Which.... seems to be kind of an unspoken matter of fact of survival here? O'Brian glides over it quite lightly, but there's first the tacit acceptance of "hey, he died, but let's not be too hasty about tossing him over the side yet" and then as rescue nears a more overt discussion of whether they should toss the body now -- in part because WE ATE HIS THIGH LAST NIGHT -- or bring it in for a decent burial. And they bring the body; even though it's presumably fairly obvious that HEY YOU ATE HIS THIGH.

Jo Walton's reread calls the burning of the La Fleche "suddenly and unexpected"; I thought it was very strongly implied that the cause was likely McLean's incessant smoking around Stephen's highly-flammable preserved specimens.

Herapath senior desperately wants the rescue of Stephen to be a dashing caper: we'll lower them in a laundry basket! Jack will be in blackface for no particularly good reason! But in the end it ends up being much more prosaic: the Frenchmen leave and Jack pretty much just walks up and fetches Stephen and Diana.

Broke's letter to Lawrence: basically "come and have a go if you think you are hard enough". And there was a nice symmetry between the Java/Constitution action and the Shannon/Chesapeake action: the first lost largely due to the Java's unpracticed gunnery, the second won largely due to Broke's rigorous -- and very much to Jack's approval -- drilling of the Shannon's gunners.
posted by We had a deal, Kyle at 4:19 AM on May 9, 2018 [2 favorites]


The wombat continues the tradition set by the sloth in HMS Surprise: afraid of Jack's face, gazes adoringly at Stephen's.
posted by We had a deal, Kyle at 4:22 AM on May 9, 2018 [1 favorite]


I liked also the wry note that Stephen can't get a decent cup of tea in Boston.
posted by We had a deal, Kyle at 4:31 AM on May 9, 2018


Herapath senior desperately wants the rescue of Stephen to be a dashing caper: we'll lower them in a laundry basket! Jack will be in blackface for no particularly good reason! But in the end it ends up being much more prosaic: the Frenchmen leave and Jack pretty much just walks up and fetches Stephen and Diana.

I like how that sequence feels very real in terms of getting caught up in an enthusiastic or even silly plan, with no wits at all being applied. I've been there lol. Jack knows Mr. Herapath is wobbly and sort of tactfully shelves all of Mr. Herapath's dumb plans. OTOH Jack doesn't really know what to do either... he is kind of mentally locked in on the rope hanging from the balcony that Stephen used, because he's a sailor and all, but Jack's arm is all fucked up and he probably can't climb it and he can't quite come up with anything else.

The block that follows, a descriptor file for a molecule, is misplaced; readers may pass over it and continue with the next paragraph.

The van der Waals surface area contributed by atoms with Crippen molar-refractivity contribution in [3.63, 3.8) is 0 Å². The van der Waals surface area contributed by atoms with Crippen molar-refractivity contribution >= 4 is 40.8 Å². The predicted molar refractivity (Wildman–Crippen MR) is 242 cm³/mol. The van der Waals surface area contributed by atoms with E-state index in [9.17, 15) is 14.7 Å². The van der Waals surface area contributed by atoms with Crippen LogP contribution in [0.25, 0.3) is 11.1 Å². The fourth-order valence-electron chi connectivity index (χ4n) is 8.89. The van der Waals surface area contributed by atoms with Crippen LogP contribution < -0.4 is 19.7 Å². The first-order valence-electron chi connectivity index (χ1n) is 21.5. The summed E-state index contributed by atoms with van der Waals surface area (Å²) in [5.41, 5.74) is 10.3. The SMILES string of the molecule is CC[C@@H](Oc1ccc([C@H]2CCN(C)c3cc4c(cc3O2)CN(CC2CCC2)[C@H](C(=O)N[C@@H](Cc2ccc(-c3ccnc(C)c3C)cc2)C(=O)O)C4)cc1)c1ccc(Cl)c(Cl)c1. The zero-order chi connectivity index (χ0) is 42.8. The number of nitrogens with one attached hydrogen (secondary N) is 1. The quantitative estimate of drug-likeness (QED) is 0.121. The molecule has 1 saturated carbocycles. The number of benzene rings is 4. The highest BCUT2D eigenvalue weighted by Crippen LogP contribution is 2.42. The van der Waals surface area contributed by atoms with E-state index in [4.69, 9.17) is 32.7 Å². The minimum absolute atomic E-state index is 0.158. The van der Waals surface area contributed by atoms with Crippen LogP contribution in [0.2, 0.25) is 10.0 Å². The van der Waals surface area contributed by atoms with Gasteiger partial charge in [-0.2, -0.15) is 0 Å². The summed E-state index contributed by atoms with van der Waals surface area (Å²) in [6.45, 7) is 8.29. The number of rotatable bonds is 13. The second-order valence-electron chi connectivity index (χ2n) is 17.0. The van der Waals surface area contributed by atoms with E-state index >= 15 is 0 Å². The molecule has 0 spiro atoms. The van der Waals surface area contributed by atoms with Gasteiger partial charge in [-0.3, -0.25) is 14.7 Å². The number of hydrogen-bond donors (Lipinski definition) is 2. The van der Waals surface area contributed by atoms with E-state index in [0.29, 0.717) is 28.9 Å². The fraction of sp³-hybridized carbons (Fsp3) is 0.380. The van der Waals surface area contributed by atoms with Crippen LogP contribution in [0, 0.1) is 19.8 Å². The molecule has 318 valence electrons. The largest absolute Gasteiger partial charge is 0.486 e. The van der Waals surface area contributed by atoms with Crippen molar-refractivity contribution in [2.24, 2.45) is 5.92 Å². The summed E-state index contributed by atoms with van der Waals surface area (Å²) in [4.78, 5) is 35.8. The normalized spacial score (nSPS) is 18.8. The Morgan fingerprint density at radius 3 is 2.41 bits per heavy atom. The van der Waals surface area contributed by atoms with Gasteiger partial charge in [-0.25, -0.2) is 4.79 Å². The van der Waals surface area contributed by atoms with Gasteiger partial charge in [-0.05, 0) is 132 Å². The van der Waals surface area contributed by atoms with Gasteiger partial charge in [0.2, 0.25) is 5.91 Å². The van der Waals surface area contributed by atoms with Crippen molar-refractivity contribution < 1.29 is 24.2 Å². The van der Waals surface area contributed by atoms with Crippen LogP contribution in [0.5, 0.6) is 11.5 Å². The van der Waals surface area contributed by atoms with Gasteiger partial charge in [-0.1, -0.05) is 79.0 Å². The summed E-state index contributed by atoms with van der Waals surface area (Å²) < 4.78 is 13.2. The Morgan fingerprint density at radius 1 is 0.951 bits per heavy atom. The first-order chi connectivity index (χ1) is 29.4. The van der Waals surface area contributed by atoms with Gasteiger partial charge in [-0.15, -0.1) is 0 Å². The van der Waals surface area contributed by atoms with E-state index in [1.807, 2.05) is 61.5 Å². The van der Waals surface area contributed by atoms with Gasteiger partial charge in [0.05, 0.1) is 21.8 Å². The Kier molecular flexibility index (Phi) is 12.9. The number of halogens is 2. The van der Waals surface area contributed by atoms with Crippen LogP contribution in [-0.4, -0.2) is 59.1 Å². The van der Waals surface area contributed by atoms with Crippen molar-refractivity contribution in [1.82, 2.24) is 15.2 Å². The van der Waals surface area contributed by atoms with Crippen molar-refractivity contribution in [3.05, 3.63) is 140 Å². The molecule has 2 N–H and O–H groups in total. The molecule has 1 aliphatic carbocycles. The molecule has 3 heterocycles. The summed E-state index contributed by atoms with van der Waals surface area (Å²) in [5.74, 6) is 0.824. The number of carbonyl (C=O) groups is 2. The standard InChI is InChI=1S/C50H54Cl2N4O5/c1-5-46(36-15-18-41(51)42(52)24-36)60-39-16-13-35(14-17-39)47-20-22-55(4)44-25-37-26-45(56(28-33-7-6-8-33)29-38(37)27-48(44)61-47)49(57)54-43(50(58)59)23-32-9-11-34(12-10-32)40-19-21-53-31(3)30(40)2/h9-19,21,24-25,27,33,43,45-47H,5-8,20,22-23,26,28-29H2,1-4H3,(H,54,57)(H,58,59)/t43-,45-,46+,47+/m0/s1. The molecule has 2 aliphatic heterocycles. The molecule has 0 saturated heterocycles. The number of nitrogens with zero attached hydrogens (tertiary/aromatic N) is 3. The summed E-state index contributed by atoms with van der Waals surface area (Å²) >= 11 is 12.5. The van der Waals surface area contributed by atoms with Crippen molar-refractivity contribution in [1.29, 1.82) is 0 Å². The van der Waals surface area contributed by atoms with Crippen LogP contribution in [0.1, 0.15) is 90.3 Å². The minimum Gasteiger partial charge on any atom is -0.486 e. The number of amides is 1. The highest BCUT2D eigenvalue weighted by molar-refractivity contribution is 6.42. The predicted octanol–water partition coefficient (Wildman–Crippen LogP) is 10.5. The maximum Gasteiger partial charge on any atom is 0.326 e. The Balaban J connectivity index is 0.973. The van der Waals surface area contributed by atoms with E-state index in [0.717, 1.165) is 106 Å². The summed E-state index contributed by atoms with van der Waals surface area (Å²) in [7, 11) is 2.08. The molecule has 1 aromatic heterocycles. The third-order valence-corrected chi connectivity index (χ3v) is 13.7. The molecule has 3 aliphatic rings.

the first lost largely due to the Java's unpracticed gunnery, the second won largely due to Broke's rigorous -- and very much to Jack's approval -- drilling of the Shannon's gunners

The difference being Broke (and Aubrey's) private wealth, spent on gunpowder for training, which Lambert didn't have.
posted by fleacircus at 7:05 AM on May 9, 2018 [1 favorite]


I thought it was very strongly implied that the cause was likely McLean's incessant smoking around Stephen's highly-flammable preserved specimens.

Yeah, I felt that was Chekhov’s Gunned pretty hard, although I’m not sure how much it was me half-remembering what happens that made me notice all the hints.
posted by Bloxworth Snout at 9:28 AM on May 9, 2018 [1 favorite]


When the ship blew up, I thought "oh god it's because of that freaking pipe isn't it" - but I enjoyed that it was never explained definitively, because after all, the characters themselves would never have been able to find out for sure what happened.
posted by showbiz_liz at 12:03 PM on May 9, 2018


It seemed odd to me that there was no fallout from the loss of La Flêche. Even beyond official enquiry and court martial, Stephen and Jack never even think about it AFAIK. Stephen never reflects on it, Jack never wonders if his friend Yorke is alive.
posted by fleacircus at 8:23 PM on May 9, 2018


Struck me today that the danger of fire aboard ship was lampshaded in Desolation Island: Jack horrified to find Mrs Wogan using a candle in her cabin/cell.
posted by We had a deal, Kyle at 7:22 PM on May 11, 2018 [1 favorite]


also the hilarity of jack being unable, in the presence of a woman, to refer to it as he would normally, as a bare or naked flame
posted by poffin boffin at 8:45 PM on May 11, 2018